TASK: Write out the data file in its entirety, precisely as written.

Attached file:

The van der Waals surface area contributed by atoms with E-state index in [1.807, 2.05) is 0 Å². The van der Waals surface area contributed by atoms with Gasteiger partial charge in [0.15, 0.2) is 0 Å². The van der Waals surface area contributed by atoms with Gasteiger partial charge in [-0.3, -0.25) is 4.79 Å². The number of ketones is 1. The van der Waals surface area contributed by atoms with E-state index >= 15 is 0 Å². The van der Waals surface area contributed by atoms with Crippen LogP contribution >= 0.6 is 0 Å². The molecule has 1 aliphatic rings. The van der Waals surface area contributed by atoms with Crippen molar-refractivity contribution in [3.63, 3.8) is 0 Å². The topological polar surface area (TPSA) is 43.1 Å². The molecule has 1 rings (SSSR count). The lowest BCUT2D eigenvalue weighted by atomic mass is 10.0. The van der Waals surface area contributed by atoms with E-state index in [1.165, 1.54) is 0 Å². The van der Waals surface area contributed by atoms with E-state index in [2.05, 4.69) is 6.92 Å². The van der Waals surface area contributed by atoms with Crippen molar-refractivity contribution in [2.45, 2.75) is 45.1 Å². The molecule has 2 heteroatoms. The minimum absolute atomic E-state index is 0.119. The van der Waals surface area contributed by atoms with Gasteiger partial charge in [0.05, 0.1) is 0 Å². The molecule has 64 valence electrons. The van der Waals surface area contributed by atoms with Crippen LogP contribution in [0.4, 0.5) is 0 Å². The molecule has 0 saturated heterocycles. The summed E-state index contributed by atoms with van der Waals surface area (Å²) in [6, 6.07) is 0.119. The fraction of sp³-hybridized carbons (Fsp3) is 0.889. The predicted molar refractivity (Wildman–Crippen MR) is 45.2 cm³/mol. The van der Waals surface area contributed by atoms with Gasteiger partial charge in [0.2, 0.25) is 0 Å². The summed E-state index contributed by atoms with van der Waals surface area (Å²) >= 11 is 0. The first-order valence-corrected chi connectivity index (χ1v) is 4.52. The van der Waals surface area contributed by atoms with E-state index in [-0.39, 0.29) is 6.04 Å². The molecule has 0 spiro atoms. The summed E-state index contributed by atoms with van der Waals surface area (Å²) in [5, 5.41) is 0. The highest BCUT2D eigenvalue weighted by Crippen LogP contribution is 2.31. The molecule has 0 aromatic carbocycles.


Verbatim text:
The van der Waals surface area contributed by atoms with E-state index in [1.807, 2.05) is 0 Å². The van der Waals surface area contributed by atoms with Gasteiger partial charge in [0.15, 0.2) is 0 Å². The van der Waals surface area contributed by atoms with Gasteiger partial charge in [-0.3, -0.25) is 4.79 Å². The number of ketones is 1. The van der Waals surface area contributed by atoms with E-state index >= 15 is 0 Å². The van der Waals surface area contributed by atoms with Crippen LogP contribution >= 0.6 is 0 Å². The molecule has 1 aliphatic rings. The van der Waals surface area contributed by atoms with Crippen molar-refractivity contribution in [3.63, 3.8) is 0 Å². The topological polar surface area (TPSA) is 43.1 Å². The molecule has 1 rings (SSSR count). The lowest BCUT2D eigenvalue weighted by atomic mass is 10.0. The van der Waals surface area contributed by atoms with E-state index in [1.165, 1.54) is 0 Å². The van der Waals surface area contributed by atoms with E-state index in [2.05, 4.69) is 6.92 Å². The van der Waals surface area contributed by atoms with Crippen molar-refractivity contribution in [2.45, 2.75) is 45.1 Å². The molecule has 2 heteroatoms. The minimum absolute atomic E-state index is 0.119. The van der Waals surface area contributed by atoms with Gasteiger partial charge in [0.05, 0.1) is 0 Å². The molecule has 64 valence electrons. The van der Waals surface area contributed by atoms with Crippen LogP contribution in [0.4, 0.5) is 0 Å². The molecule has 0 saturated heterocycles. The summed E-state index contributed by atoms with van der Waals surface area (Å²) in [6, 6.07) is 0.119. The fraction of sp³-hybridized carbons (Fsp3) is 0.889. The predicted molar refractivity (Wildman–Crippen MR) is 45.2 cm³/mol. The van der Waals surface area contributed by atoms with Gasteiger partial charge in [0.2, 0.25) is 0 Å². The summed E-state index contributed by atoms with van der Waals surface area (Å²) >= 11 is 0. The first-order valence-corrected chi connectivity index (χ1v) is 4.52. The van der Waals surface area contributed by atoms with E-state index in [-0.39, 0.29) is 6.04 Å². The molecule has 0 spiro atoms. The summed E-state index contributed by atoms with van der Waals surface area (Å²) in [5, 5.41) is 0. The highest BCUT2D eigenvalue weighted by Crippen LogP contribution is 2.31. The molecule has 0 aromatic carbocycles.